Whether a cultural crossroads bursting with life or dirty, unsafe and chaotic, Brussels divides opinion with the perception of the city varying widely depending on who you ask. A recent study highlights the extremity of views about Belgium's capital among those who live here.
Love it or hate it, views about living in the city are invariably strong, according to research by the Free University of Brussels (VUB). This is both mirrored in and reinforced by the media.
"On one hand we find people who see Brussels as a dirty, hectic and unsafe city and view multiculturalism negatively," VUB professor Joke Bauwens, a co-author of the study, said.
"On the other hand, we find people who see Brussels as a pleasant and green city and appreciate its fusion of cultures."
The urban exodus
Since 2000, some 1.4 million people have moved out of Brussels. For many, the effects of the pandemic and the skyrocketing property prices in the region pushed many to pack up and leave for Flanders and Wallonia. Alongside income and family composition (often having children), the study shows a link between people's perception of Brussels as a place to live and leaving the city.
For the study, the researchers developed a new research method they call resonance analysis. This allowed the mental resonance of an experience, topic or media message to be mapped schematically. Surveying 1,056 people, the results show a direct correlation between the image that (former) Brussels residents have of the city as a living environment and their plans to stay or leave.
"Our findings indicate that people's perceptions of the city are a significant factor in whether they settle in Brussels or move out," the study read.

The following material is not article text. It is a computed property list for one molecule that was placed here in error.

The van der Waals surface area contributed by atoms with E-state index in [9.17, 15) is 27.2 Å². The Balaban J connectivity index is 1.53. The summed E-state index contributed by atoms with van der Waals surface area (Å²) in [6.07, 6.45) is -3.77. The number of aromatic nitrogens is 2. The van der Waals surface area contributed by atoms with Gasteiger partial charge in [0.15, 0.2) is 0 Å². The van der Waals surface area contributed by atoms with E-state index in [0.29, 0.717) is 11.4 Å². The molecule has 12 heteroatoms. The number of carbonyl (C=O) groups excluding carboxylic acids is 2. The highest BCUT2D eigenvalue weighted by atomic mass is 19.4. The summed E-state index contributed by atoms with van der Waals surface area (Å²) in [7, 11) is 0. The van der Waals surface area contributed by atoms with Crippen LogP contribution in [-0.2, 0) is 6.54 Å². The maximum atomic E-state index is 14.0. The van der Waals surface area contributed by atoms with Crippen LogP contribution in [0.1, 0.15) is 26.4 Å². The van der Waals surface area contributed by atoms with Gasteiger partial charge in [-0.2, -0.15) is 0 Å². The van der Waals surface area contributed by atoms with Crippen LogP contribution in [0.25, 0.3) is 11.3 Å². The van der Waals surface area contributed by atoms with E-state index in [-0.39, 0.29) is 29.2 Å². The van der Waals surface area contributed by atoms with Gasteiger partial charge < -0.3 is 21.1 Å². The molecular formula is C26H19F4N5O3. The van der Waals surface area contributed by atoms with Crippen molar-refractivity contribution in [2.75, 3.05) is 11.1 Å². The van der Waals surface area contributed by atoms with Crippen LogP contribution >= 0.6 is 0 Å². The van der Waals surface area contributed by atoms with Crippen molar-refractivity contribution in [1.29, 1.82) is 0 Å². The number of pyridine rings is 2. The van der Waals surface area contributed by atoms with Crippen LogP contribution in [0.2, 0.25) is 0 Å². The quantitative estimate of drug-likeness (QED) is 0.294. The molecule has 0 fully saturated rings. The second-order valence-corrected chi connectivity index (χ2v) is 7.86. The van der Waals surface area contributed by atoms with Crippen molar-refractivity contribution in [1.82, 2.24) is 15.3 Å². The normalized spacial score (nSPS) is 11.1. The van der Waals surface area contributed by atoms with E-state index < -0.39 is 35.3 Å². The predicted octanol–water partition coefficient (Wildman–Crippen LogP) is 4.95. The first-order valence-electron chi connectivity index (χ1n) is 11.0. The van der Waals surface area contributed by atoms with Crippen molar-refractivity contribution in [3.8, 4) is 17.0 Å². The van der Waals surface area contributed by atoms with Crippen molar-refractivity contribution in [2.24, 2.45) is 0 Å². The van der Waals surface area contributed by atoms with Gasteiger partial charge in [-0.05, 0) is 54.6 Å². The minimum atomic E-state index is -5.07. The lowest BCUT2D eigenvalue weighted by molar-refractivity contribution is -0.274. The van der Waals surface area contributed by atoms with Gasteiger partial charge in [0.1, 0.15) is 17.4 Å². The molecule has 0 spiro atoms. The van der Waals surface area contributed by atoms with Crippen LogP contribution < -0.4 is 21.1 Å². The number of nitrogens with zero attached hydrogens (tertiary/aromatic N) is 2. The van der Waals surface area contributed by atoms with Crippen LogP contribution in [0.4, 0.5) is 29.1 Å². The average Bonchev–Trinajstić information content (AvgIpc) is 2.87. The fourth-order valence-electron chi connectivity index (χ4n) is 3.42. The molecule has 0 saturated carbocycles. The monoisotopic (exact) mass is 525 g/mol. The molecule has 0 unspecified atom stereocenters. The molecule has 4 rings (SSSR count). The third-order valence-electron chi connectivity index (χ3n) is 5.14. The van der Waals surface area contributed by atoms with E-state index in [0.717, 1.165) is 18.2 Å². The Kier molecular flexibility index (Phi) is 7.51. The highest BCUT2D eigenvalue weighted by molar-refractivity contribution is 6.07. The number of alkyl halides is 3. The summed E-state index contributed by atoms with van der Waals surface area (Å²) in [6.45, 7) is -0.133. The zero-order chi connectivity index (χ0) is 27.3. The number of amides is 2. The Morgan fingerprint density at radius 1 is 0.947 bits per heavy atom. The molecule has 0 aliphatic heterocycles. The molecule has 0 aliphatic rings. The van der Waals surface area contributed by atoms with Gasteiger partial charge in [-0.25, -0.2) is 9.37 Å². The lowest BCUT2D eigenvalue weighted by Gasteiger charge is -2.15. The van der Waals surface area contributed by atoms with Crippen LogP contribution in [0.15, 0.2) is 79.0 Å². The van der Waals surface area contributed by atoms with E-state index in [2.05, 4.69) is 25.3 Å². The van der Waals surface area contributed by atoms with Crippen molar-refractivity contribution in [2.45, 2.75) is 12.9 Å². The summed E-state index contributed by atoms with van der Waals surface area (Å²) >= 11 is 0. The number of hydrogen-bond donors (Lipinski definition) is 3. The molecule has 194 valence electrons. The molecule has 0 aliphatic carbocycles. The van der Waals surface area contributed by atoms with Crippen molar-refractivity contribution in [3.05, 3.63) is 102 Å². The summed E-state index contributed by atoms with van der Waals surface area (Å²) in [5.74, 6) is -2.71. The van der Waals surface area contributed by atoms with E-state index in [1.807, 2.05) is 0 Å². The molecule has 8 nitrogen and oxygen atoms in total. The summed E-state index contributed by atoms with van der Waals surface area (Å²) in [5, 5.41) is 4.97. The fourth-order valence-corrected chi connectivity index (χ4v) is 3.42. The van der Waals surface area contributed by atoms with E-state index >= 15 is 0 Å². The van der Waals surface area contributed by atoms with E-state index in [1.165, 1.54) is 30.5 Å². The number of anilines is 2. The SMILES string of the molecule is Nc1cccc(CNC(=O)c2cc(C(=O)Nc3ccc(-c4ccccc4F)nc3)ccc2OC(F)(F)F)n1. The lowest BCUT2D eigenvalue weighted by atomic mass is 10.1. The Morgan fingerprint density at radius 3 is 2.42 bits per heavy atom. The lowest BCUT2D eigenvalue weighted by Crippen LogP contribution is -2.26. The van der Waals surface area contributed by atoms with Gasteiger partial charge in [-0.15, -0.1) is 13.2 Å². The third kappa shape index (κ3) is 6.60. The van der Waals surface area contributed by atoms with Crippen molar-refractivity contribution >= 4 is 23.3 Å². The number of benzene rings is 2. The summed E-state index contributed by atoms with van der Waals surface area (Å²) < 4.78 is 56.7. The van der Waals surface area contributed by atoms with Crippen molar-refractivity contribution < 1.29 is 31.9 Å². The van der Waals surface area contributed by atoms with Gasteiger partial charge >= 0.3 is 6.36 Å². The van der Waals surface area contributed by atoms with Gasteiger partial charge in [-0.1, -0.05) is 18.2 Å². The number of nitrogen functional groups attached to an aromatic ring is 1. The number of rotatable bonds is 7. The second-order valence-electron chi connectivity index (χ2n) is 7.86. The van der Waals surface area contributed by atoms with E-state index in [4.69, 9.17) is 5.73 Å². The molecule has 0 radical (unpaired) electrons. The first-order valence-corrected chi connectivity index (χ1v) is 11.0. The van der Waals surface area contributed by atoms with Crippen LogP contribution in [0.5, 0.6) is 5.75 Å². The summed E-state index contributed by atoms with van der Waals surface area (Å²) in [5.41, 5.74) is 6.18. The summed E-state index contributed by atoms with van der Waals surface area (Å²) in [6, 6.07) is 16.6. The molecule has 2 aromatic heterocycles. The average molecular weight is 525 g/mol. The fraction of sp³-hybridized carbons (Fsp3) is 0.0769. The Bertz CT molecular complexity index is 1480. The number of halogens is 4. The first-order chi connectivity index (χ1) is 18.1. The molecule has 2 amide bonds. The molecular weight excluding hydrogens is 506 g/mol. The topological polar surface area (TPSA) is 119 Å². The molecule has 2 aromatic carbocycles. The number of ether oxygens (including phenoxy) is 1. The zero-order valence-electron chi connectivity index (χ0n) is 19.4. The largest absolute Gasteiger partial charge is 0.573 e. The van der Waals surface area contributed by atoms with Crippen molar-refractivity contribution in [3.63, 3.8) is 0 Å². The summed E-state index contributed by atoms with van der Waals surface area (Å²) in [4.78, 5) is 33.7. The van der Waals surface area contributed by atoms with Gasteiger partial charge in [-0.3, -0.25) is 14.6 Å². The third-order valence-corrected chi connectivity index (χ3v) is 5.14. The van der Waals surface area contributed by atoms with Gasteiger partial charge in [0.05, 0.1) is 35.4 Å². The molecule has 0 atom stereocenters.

Media portrayal of the city
Brussels is rarely branded as a space for living, with the emphasis being more often on tourism or business. Consequently, media narratives about the city highlight the "marketing avenues" and create the perception that the capital is a place of commerce and events rather than congenial living environment.
Researchers found the polarised image of Brussels was mirrored by Dutch-speaking and French-speaking press in Belgium.
They added that the fact the media refers to Brussels as both a vibrant city with a rich cultural life and a city where crime is rampant. Whilst the city's undeniable multiculturalism often features heavily, attention is more often paid to the negative and positive aspects without contextual nuance being explained.
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"We see these positive and negative images recurring even within one and the same newspaper. Quality newspapers do pay more attention to the question of how the Brussels administration affects the quality of the living environment, both positively and negatively," Bauwens stated.
"Popular newspapers (which are significantly more likely to focus on everyday events and topics) do so significantly less and report more on what is happening without going into governance issues, solutions and measures. "